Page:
I have been trying to understand what you may possibly mean by a "non-dynamical symmetry" (which is surely not a term that is normally used in papers from "mainstream" authors, to put it politely) and I became convinced that it cannot mean anything.

The problem arises in the third sentence when you write that the "most general gauge transformation" is
$$ L \to L+\frac{d\Lambda}{dt}.$$
But this is not a "transformation" in any sensible sense I can think of. This is a result telling you how the Lagrangian transforms under something – it transforms into itself up to a total derivative. But to define a transformation, you actually have to say how the fundamental fields $q,p$ actually transform, and not just how the Lagrangian transforms.

If a Lagrangian transforms to itself up to a total derivative, it means that the action
$$ S = \int dt\,L$$
may remain invariant given some favorable initial conditions at $\pm\infty$. So quite in general, it is allowed if symmetries transform the Lagrangian (or the Lagrangian density) up to itself plus a total derivative – or up to the divergence $\partial_\mu V^\mu$ in the field theory (multi-dimensional) case. In the component formalism (not superspace), this addition of total derivatives/divergences is inevitable e.g. for supersymmetry transformations.

But this result, how the Lagrangian itself transforms, is an extremely small part of the information that you need to actually define a transformation or a symmetry. So I don't think that you have defined any symmetry by saying how the Lagrangian transforms under it. There are infinitely many transformations that have this property.

The possibility to add a total derivative to the Lagrangian is completely general but specific gauge symmetries – such as Yang-Mills symmetry, diffeomorphisms, or local SUSY – are much more particular.

I think that the reason why you think that you're "deriving" a U(1) symmetry from the total derivative boils down to your confusing symbol $\Lambda$ whose total derivative is added to the Lagrangian. But the thing $\Theta$ whose derivative is added to the Lagrangian is a priori not the same thing as the parameter of a U(1) transformation. Instead, $\Theta$ may be an arbitrary complicated function of the fields (degrees of freedom) as well as the parameters of all the gauge transformations and perhaps derivatives of everything.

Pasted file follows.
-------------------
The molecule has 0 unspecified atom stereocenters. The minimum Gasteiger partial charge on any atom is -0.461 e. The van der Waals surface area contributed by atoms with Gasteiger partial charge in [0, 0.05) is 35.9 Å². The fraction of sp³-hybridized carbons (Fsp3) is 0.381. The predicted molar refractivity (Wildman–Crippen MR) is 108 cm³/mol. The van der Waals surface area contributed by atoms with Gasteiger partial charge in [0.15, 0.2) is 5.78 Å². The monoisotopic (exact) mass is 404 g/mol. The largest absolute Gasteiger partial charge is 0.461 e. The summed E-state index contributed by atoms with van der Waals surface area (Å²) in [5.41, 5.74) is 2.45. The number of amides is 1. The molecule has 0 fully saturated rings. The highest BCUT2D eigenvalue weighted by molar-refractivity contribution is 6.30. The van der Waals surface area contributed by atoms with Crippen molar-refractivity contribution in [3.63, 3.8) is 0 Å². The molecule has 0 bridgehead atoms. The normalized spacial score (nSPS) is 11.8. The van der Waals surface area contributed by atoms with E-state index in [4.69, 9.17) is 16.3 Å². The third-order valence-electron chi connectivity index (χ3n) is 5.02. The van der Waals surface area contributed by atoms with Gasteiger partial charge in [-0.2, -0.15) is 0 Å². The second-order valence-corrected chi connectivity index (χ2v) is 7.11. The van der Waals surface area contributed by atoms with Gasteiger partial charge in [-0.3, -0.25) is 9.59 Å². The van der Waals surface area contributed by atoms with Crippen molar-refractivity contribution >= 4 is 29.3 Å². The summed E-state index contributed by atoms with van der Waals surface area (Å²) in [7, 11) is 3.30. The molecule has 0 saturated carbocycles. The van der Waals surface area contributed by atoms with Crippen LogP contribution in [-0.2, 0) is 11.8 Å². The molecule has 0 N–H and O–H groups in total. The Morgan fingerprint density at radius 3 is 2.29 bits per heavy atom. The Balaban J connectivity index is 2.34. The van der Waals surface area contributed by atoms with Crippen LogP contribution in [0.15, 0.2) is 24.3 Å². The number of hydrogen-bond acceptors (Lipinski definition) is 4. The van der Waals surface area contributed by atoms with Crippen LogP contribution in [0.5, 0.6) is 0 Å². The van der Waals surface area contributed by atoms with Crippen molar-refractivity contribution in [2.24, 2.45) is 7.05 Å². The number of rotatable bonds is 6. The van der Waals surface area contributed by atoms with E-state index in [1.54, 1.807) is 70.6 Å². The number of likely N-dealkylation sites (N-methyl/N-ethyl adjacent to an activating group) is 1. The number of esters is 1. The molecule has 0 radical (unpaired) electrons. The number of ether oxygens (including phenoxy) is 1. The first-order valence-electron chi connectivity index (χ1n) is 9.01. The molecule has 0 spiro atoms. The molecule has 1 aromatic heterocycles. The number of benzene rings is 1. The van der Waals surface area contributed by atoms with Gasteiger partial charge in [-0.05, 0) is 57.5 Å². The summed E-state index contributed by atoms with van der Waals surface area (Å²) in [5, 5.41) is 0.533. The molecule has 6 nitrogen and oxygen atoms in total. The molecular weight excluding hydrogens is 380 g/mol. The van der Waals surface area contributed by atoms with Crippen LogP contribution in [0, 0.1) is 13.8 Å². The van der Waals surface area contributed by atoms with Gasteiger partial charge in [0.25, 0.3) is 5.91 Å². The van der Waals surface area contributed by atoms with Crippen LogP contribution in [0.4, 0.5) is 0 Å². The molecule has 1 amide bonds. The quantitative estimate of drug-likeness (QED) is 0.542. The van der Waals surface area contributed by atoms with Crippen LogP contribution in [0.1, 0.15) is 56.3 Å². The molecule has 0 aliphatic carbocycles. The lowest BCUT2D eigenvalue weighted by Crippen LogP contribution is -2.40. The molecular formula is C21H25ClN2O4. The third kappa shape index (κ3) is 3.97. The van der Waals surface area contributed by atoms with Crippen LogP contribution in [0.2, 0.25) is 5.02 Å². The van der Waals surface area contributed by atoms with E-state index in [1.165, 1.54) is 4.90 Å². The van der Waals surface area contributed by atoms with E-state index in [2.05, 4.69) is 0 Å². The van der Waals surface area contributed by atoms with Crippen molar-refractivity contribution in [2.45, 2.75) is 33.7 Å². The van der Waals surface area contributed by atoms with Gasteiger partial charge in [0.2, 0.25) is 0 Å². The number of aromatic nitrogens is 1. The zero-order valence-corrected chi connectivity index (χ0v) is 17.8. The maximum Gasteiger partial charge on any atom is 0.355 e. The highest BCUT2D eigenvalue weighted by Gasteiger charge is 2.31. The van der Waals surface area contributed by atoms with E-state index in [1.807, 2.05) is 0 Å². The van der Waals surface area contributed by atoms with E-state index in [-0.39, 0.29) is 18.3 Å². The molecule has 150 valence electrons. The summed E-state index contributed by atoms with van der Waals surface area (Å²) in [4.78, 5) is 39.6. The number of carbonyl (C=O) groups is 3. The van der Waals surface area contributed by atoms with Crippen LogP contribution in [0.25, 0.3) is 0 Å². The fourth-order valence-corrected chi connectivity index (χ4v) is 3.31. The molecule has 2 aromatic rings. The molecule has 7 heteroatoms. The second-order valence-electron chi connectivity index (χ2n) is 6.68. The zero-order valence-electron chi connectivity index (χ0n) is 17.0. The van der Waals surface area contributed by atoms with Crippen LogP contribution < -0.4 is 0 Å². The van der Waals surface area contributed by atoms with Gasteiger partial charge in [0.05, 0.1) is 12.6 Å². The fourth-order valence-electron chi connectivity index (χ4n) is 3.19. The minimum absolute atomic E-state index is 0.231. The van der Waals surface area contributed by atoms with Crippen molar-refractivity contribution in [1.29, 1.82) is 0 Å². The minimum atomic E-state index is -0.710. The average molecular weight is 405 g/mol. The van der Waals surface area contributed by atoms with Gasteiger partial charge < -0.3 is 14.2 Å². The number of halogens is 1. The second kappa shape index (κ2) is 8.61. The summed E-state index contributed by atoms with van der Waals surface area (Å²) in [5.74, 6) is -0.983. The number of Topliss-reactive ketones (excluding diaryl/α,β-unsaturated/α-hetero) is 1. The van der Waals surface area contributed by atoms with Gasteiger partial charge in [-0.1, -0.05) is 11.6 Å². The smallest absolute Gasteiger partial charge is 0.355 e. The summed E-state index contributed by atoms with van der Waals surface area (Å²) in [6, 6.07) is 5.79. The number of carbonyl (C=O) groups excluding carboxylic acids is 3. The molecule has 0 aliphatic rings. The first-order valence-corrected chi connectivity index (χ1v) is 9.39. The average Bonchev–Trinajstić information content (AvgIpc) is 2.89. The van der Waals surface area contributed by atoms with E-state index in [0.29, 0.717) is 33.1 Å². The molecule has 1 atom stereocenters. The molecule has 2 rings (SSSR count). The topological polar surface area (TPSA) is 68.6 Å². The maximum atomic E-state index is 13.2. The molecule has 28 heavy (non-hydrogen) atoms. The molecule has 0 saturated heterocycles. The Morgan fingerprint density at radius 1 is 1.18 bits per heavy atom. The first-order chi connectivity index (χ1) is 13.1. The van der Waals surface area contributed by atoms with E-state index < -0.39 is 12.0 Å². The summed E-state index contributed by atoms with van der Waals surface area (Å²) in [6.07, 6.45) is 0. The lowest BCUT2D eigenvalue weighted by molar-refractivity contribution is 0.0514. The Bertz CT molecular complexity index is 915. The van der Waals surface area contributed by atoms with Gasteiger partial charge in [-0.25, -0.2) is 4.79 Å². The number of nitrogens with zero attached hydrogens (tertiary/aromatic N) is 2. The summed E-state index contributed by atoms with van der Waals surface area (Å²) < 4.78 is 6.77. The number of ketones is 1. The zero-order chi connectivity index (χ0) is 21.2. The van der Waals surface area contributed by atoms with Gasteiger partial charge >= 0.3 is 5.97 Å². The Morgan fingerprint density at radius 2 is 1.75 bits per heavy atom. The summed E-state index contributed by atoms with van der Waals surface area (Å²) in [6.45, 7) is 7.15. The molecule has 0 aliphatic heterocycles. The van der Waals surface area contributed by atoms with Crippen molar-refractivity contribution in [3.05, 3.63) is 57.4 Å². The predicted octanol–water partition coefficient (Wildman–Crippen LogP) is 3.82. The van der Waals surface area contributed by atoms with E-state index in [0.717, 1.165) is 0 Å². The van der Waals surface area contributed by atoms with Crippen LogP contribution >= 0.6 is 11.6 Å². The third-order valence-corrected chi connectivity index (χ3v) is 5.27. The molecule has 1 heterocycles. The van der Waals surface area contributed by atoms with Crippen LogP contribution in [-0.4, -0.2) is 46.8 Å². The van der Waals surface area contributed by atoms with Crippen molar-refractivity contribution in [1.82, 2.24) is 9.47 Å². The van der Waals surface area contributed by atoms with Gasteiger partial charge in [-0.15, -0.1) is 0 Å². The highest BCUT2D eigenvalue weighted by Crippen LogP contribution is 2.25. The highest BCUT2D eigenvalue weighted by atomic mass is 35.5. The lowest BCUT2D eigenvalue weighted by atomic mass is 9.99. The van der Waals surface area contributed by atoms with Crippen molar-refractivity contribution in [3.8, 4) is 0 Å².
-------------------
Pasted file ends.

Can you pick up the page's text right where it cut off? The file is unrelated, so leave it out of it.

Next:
For a simple collection of classical particles and a U(1) electromagnetic symmetry, $\Theta$ may be a simple function of $\Lambda$ only (it's actually the sum of $\Lambda(\vec x_i)$ evaluated at the positions of all the particles, and summed over these particles, so the relationship is not as trivial as you suggest); for other symmetries, it's a more complicated function. But you actually need to study how the degrees of freedom transform under a would-be gauge symmetry to determine whether it's there or not; you can't just look at how the Lagrangian should transform. When you do so, you discover Yang-Mills symmetries, diffeomorphisms, local SUSY, and a few others as sensible local symmetries. But this work can't be done just by looking at total derivatives.

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